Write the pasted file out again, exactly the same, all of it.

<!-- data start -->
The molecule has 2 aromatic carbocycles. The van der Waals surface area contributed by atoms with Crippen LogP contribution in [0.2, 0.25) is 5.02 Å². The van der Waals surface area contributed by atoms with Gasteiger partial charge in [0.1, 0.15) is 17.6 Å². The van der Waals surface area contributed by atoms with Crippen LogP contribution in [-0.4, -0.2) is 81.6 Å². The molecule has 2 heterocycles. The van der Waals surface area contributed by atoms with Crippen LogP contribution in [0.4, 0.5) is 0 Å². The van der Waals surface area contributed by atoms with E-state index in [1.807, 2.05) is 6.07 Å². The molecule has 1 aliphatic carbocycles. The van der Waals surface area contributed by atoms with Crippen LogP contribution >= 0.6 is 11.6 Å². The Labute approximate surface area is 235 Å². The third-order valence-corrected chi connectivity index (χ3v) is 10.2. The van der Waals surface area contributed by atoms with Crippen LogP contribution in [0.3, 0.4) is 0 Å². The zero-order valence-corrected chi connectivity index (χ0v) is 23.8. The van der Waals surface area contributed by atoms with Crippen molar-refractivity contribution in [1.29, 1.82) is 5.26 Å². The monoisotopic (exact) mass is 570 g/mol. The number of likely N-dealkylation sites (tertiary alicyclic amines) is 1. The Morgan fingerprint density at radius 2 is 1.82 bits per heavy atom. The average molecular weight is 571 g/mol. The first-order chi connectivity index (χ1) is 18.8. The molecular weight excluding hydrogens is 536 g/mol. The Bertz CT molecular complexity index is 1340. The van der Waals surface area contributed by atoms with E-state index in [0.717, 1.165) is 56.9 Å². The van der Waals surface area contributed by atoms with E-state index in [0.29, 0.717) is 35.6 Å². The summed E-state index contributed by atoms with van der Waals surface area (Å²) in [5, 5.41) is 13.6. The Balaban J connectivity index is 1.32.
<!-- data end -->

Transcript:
The molecule has 2 aromatic carbocycles. The van der Waals surface area contributed by atoms with Crippen LogP contribution in [0.2, 0.25) is 5.02 Å². The van der Waals surface area contributed by atoms with Gasteiger partial charge in [0.1, 0.15) is 17.6 Å². The van der Waals surface area contributed by atoms with Crippen LogP contribution in [-0.4, -0.2) is 81.6 Å². The molecule has 2 heterocycles. The van der Waals surface area contributed by atoms with Crippen LogP contribution in [0.4, 0.5) is 0 Å². The van der Waals surface area contributed by atoms with E-state index in [1.807, 2.05) is 6.07 Å². The molecule has 1 aliphatic carbocycles. The van der Waals surface area contributed by atoms with Crippen LogP contribution >= 0.6 is 11.6 Å². The Labute approximate surface area is 235 Å². The third-order valence-corrected chi connectivity index (χ3v) is 10.2. The van der Waals surface area contributed by atoms with Crippen LogP contribution in [0.3, 0.4) is 0 Å². The zero-order valence-corrected chi connectivity index (χ0v) is 23.8. The van der Waals surface area contributed by atoms with Crippen molar-refractivity contribution in [1.29, 1.82) is 5.26 Å². The monoisotopic (exact) mass is 570 g/mol. The number of likely N-dealkylation sites (tertiary alicyclic amines) is 1. The Morgan fingerprint density at radius 2 is 1.82 bits per heavy atom. The average molecular weight is 571 g/mol. The first-order chi connectivity index (χ1) is 18.8. The molecular weight excluding hydrogens is 536 g/mol. The Bertz CT molecular complexity index is 1340. The van der Waals surface area contributed by atoms with E-state index in [0.717, 1.165) is 56.9 Å². The van der Waals surface area contributed by atoms with E-state index in [0.29, 0.717) is 35.6 Å². The summed E-state index contributed by atoms with van der Waals surface area (Å²) in [5, 5.41) is 13.6. The Balaban J connectivity index is 1.32.